Report: Grad Schools Slip on Job Help
June 3, 2012
An April report co-authored by Cathy Wendler, principal director of research at Educational Testing Service, concluded that many graduate schools need to do a better job of connecting with students early, broadening their array of career options, putting them in touch with alumni and helping them develop the skills to stand out in a crowded field of equally qualified competitors.
The number of jobs requiring a master's degree is expected to increase 22 percent over the next eight years, and the number requiring a doctorate or professional degree will grow by 20 percent, according to the report, Pathways Through Graduate Schools and Into Careers.
This represents a change from the past when pursuing a master's or doctorate typically meant the person would be working in academia, Wendler said. That reality has changed, she said, and graduate schools need to change with it.
“There is still a belief (among graduate schools) that we're training future faculty. And, as the report said, that's not true,” Wendler said. “If you ask people on the street why would you get a doctorate, they'd say, ‘Well, to go be a professor.’ Most people who get their doctorate really struggle with, ‘Do I want to teach or do I want to go into industry?’ ”
Looking for Jobs
Kim Fink will soon be one of those Ph.D.s who is opting for industry. The 26-year-old Westford, Mass., native recently defended her doctoral thesis at Dartmouth's Thayer School of Engineering and has accepted a job with a defense contractor in Boston.
Besides internships, Fink has spent almost no time out in the work force in the past eight years, going straight from undergraduate study at the University of Massachusetts into pursing her doctoral degree.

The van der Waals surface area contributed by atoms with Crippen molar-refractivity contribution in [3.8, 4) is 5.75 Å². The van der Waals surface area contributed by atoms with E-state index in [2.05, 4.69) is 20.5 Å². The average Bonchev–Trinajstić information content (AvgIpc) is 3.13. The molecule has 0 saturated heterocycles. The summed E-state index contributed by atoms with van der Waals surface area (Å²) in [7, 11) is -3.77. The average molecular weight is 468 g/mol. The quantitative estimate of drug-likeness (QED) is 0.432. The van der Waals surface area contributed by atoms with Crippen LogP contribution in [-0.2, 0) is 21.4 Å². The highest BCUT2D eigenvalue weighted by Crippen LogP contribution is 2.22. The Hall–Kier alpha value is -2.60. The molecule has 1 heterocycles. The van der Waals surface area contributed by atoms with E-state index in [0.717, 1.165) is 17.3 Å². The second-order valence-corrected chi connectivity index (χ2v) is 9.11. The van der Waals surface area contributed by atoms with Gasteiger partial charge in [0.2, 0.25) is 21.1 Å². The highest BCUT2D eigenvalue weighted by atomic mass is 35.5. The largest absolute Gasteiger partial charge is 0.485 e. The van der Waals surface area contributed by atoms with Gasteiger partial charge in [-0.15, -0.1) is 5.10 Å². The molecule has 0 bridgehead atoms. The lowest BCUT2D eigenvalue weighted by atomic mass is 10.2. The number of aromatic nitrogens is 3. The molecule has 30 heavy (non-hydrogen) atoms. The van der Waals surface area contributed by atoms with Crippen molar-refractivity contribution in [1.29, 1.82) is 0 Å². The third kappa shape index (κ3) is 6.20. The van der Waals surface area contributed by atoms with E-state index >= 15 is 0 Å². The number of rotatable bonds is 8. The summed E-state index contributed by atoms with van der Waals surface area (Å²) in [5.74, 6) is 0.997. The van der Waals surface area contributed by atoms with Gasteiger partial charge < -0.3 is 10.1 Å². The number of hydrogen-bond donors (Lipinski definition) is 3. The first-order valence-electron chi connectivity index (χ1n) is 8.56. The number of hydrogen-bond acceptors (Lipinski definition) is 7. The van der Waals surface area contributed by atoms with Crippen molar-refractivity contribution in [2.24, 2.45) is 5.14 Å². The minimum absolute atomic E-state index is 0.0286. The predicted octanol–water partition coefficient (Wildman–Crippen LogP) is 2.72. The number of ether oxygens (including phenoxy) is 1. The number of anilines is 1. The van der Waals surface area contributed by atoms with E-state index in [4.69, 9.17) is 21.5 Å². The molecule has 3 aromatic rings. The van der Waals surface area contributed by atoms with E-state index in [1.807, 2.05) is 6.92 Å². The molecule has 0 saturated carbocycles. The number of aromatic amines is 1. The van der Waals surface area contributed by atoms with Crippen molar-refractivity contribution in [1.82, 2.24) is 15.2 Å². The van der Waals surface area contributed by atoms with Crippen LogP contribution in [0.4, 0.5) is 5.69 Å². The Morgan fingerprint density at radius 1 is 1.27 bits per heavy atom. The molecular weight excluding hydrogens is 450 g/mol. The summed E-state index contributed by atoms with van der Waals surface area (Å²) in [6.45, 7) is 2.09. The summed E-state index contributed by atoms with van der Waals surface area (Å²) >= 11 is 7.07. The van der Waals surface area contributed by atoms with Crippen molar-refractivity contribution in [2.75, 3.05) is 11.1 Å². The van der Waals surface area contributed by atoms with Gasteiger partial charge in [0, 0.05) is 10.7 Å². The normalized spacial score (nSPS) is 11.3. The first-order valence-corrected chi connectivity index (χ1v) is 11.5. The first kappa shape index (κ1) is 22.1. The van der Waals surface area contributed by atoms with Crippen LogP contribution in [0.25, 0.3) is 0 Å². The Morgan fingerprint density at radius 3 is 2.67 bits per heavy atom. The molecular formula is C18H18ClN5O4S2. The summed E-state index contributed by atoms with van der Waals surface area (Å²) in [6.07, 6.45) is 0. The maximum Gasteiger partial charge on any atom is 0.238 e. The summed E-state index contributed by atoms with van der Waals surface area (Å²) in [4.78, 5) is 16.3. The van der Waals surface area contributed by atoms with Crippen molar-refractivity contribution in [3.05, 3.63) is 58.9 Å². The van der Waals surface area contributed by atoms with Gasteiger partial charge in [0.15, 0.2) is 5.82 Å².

Similar to Tuck, many master's and doctoral students at Thayer have no intention of going into academia, she said, which heightens the importance of having a good career services staff available to them.
“I definitely think it's important,” Fink said. “Because it's a professional program, it is an integral part.”
Fink turned to Thayer's career services office to help her prepare to interview with employers.
After answering some sample questions, she met with career services staff to get feedback. She discovered that her answers tended to “trail off” and that she needed to be more definite in her responses.
“You can't get that from a book,” she said. “It helps to sit down with someone, one-on-one, and get the feedback.”
The individualized approach -- as opposed to massive skill-building workshops -- has begun to gain traction among career counseling offices...
...Too often, she said, students pigeonhole themselves into a career choice early on, without thinking about why they want the job or whether their skills are better suited elsewhere. Before they start taking classes and choosing internships that lead them down that path, it is better to force them to evaluate whether they really want that job, she said.
Alumni networks can be helpful in this regard, according to Wendler's report.
“Successful alumni can provide inspiration, guidance, and advice to graduate students, as well as information about successful careers in nonacademic sectors,” she wrote in the report.
Both Thayer and Tuck emphasize building alumni networks, either through social media, organized events or serving as a gateway for potential job possibilities.
“We probably receive two or three emails a week from alums who are looking to hire engineers for their company,” said Holly Wilkinson, director of career services at Thayer. “Students need to not be a resume in a pile of resumes.”
Thayer has a network of 1,100 alums through the professional networking site LinkedIn, and also uses technology to overcome geographic challenges of attracting major employers to the rural campus in Hanover.
Thayer has organized a “virtual career fair,” in which students interview with companies by using Skype, the Internet phone service in which callers talk “face-to-face” via a webcam.
“We're encouraging students to do Skype interviews,” Wilkinson said. “Technology has made it accessible.”